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The yard on North Willow Street is decorated in the spirit of Halloween, despite being a couple of weeks off. It seems like doing something creative is a chance to do something normal during an anything but normal time.

The pumpkins and spider webs filled one corner of the neatly fenced yard. The fall leaves this time of year drifted across the lawn in the ever-present Ellensburg wind. The scenery had a nice, normal vibe in a pandemic world.


Inside, a young woman met visitors at the door with a smile and a pandemic elbow bump that has replaced a handshake these days. The new normal is becoming the new standard.

Ellensburg High School graduate Sarah Reid, 29, is comfortable in her house, helped pick out the pumpkins in the yard and put up the decorations. She’s generally a bit on the quiet side, but got a little more talkative as the conversation went on. She’s not so much into the scary movies of this time of year, but she does like old television series and old movies.

“I like ‘The Addams Family’,” she said, moving the fingers on her hand, bent at the wrist, emulating her favorite character Thing with a giggle.


Yeah, she likes the human hand character Thing cast in the 1964-66 series ‘The Addams Family,’ thus the hand motion. She also gets a charge at the classic line from the enormous butler, Lurch, “You … rang.” “The Addams Family” is one of those funny scary sitcoms that’s not too scary.

“I like that,” said Sarah, who turns 30 at the end of the month. “I like ‘Bewitched’, too.”

“She has the innate ability to memorize the dialog scenes in a movie,” her dad Don said. “She can recite the line. I have no idea how she can do that. She has an uncanny ability to visualize the scene and be able to tell you all about it.

“I’m not sure she realizes what she’s doing. But sure enough, she can tell you all about the movie and picks up on storylines really easy. It’s as if she has this ability to counter other conditions in her life.”


She also takes a shine to Doris Day, movies like “Pillow Talk,” “The Man Who Knew Too Much” and “Send Me No Flowers.”

“Doris Day is pretty,” Sarah said. “I like her a lot. She’s great.”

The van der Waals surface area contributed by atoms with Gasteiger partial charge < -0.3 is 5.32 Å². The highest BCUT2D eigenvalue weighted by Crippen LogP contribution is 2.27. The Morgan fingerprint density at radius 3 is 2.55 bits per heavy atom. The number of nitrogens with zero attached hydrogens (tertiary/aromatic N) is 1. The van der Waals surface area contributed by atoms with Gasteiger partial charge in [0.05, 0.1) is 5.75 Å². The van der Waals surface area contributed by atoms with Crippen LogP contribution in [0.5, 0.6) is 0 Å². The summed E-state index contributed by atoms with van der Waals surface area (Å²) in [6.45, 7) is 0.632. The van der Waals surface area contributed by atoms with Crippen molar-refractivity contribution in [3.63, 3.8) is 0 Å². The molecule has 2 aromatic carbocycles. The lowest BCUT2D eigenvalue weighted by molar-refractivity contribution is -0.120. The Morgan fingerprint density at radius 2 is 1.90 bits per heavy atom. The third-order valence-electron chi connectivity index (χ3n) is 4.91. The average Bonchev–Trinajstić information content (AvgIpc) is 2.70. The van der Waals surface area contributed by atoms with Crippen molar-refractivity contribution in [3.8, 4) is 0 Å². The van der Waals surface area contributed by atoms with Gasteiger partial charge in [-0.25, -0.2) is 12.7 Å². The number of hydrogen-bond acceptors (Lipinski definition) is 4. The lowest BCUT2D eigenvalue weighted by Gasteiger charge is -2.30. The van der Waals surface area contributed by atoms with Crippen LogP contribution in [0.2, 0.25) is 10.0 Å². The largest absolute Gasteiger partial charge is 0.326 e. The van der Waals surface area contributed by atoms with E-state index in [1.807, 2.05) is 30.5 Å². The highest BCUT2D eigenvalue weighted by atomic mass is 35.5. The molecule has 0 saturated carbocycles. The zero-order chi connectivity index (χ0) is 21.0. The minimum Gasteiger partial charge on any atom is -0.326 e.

Sarah is intellectually challenged, but she is secure in her world. She is currently working at Fitterer’s Furniture downtown, where she cleans the windows and keeps the place looking nice. She’s a dependable employee and takes her tasks at hand seriously. She has also worked at Goodwill throughout her high school years. She also worked in a beauty shop and knows how to get around on the HopeSource bus.

She participates in Special Olympics bowling and basketball.

“We were hoping that she’d be able to play basketball this year, but we’re not sure with the COVID-19,” her mother Kate said. “She’s pretty good.”

“I like dribbling the ball the most,” Sarah said. “I made a basket once and that was great.”


Her brothers Trevor and Elliott keep a close eye on little sister, have ever since they moved to town when Trevor was in the sixth grade and Elliott third.

“They’re always fighting over her,” Kate said with a laugh. “They’re always saying Sarah can come live with either one of them.”

The family participated in the Buddy Walk this year in Ellensburg. Last year they traveled to Seattle to join in the Pacific Northwest region’s effort to support the Down Syndrome community. The National Buddy Walk brings friends and family together to bring awareness to the Down Syndrome community.


October is Down Syndrome Awareness Month. Down Syndrome is the most common chromosomal condition. Each year, about 6,000 babies are born with Down Syndrome — a 1 in 700 chance.

The prevalence of Down Syndrome increases with the mother’s age. It is associated with delays in physical growth, characteristic facial features and intellectual disability. In fact, the average IQ of an adult with Down Syndrome is equivalent to that of an 8-year-old.


But like all facts, they can fail to provide a full picture. The truth is, children born with Down Syndrome can absolutely go on to live happy and long lives. And with Down Syndrome Awareness Month every October, we can be inspired to learn more about this topic and to celebrate people born with Down syndrome and the medical advancements that increasingly improve their quality of life.


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